Stravinsky, Parsifal, Beethoven, Rodney Graham & Robert SilvermanWednesday, April 19, 2006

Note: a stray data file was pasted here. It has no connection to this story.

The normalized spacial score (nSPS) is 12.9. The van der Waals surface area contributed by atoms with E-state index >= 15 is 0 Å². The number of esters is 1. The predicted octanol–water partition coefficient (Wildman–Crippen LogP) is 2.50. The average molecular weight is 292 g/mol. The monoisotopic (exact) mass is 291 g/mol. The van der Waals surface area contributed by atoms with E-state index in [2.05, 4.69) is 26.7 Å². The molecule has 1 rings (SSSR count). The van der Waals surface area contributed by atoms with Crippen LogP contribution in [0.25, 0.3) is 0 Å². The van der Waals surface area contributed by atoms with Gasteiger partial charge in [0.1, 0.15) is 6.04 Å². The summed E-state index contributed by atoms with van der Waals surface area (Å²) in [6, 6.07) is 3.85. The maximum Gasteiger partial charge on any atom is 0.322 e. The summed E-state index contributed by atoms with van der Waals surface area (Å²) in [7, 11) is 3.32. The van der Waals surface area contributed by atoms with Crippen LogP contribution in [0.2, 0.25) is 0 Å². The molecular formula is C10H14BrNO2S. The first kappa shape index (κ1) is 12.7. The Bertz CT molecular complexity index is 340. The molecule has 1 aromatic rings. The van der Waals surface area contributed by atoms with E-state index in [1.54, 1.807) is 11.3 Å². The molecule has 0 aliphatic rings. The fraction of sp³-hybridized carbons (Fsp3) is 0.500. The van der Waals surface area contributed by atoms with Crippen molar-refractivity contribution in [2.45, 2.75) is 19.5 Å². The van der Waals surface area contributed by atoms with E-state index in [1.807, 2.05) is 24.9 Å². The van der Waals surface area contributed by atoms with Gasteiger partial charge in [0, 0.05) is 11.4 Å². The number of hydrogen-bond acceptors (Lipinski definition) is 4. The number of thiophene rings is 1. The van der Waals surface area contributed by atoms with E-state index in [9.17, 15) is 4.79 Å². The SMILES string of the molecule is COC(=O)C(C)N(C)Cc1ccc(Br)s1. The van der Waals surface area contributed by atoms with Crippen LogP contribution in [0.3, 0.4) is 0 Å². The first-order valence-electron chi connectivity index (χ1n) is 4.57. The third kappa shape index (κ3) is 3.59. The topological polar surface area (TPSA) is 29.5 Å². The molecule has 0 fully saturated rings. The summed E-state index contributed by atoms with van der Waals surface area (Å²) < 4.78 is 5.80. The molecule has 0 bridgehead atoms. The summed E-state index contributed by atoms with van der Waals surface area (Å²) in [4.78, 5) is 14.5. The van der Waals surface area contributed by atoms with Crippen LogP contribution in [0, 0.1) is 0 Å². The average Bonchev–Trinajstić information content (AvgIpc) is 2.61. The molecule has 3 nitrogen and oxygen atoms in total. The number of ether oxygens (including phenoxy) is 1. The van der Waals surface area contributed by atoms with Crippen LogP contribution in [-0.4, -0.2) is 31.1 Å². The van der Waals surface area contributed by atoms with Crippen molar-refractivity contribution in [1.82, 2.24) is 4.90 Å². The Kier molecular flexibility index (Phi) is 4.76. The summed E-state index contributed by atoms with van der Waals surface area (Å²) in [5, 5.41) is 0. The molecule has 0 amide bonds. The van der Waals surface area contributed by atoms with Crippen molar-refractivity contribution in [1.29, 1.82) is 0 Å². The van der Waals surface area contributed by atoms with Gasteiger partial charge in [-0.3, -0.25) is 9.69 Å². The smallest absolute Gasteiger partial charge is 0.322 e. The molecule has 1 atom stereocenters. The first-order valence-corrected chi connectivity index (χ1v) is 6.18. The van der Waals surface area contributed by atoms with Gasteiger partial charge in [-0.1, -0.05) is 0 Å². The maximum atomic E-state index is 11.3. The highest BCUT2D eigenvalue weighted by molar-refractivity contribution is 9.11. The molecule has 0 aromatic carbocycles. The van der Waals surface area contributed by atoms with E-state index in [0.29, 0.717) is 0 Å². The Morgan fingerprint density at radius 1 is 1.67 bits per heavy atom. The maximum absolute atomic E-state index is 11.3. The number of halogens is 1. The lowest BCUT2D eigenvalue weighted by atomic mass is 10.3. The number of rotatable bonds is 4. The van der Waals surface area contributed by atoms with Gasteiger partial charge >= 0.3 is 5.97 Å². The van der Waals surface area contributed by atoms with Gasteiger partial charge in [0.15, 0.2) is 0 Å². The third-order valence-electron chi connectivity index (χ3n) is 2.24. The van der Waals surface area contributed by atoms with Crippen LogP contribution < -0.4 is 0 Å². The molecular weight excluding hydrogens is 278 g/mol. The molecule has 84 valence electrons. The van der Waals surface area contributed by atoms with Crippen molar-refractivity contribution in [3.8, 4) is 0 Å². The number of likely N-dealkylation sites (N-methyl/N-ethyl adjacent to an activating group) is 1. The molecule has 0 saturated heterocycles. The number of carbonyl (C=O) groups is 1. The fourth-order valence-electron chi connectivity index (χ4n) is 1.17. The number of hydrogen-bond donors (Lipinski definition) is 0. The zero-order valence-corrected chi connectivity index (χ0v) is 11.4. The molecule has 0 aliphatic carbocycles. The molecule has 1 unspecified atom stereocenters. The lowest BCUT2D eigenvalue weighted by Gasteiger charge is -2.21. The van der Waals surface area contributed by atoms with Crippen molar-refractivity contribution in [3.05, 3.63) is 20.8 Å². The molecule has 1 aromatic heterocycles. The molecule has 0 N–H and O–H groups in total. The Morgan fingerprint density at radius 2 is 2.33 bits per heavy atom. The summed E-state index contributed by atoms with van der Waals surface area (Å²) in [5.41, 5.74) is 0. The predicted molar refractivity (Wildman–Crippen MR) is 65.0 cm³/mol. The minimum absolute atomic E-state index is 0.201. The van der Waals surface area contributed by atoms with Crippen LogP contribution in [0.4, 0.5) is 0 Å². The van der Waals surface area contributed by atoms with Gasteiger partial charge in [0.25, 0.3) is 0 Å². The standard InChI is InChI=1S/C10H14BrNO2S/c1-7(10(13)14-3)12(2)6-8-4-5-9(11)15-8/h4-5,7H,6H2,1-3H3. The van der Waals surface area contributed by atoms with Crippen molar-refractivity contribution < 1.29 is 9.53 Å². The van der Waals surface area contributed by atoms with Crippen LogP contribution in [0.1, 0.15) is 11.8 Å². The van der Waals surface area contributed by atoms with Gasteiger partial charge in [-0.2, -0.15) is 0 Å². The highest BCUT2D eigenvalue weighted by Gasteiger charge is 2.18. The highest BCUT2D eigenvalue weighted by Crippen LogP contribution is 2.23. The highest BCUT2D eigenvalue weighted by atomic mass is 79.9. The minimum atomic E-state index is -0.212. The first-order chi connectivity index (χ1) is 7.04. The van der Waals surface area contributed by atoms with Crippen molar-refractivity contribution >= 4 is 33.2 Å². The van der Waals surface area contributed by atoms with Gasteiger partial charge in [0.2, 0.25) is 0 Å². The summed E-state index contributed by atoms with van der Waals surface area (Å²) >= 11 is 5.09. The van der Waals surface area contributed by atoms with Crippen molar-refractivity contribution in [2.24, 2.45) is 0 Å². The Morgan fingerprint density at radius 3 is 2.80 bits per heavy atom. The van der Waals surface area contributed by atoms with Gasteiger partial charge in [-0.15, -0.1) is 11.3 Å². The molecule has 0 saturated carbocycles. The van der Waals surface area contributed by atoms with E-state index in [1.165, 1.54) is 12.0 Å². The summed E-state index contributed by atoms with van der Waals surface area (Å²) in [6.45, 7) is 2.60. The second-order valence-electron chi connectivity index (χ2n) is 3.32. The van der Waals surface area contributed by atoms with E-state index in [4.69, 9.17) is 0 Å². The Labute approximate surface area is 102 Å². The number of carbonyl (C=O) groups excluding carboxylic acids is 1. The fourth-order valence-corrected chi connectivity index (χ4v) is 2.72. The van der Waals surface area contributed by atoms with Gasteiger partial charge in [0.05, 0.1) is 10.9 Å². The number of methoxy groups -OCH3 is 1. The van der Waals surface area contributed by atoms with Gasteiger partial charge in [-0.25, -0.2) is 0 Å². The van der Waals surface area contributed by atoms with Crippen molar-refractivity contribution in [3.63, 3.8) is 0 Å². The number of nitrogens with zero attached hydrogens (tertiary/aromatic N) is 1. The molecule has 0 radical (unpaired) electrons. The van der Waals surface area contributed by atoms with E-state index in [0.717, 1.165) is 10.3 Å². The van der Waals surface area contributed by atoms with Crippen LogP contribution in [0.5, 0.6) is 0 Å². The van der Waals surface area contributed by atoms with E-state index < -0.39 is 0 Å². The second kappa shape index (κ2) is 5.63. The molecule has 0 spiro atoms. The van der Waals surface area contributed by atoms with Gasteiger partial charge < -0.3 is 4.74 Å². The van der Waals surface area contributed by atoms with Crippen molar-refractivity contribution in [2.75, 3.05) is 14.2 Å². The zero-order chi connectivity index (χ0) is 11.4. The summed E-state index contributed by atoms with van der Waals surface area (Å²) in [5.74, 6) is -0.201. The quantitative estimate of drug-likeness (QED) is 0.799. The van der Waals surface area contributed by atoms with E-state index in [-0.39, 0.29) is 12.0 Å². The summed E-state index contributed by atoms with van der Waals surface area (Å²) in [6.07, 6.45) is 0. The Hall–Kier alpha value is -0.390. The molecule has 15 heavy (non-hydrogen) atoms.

Photographic assignments involving musicians are always a challenge. How can one be original if it has all been done before? And most difficult of all is a pianist. This is particularly true if one has memory of Arnold Newman's difinitive portrait. When the Globe & Mail asked me to photograph Canadian conceptual artist, Rodney Graham's show Recital at the Morris and Helen Belkin Gallery at UBC I was momentarily stymied. A pre-programmed grand piano was part of the show. By converting Wagner's score for Parsifal into mathematical formulas Graham had conceived a piece of music that began in 1882- the premiere of the Wagner opera - and which will come to an end in 39 billion years. The programed piano would play one note every ten or twenty minutes (the pattern of notes can be seen in the wall behind Graham and piano (above, left). Since Rodney Graham and I have shared the same floor, where we have separate studios for some 12 years, I know that he is not as scary and serious as he looks. His Parsifal project had something of a tongue in cheek in it. I decided to rip off Arnold Newman. The folks at the Globe & Mail respected my request to keep my crop so as to make the photo look more like Newman's. In October 2000 I had to photograph for the Georgia Straight solo pianist Robert Silverman who had just recorded all of Beethoven's 32 piano sonatas. When I arrived at Silverman's UBC office I knew what I was going to do.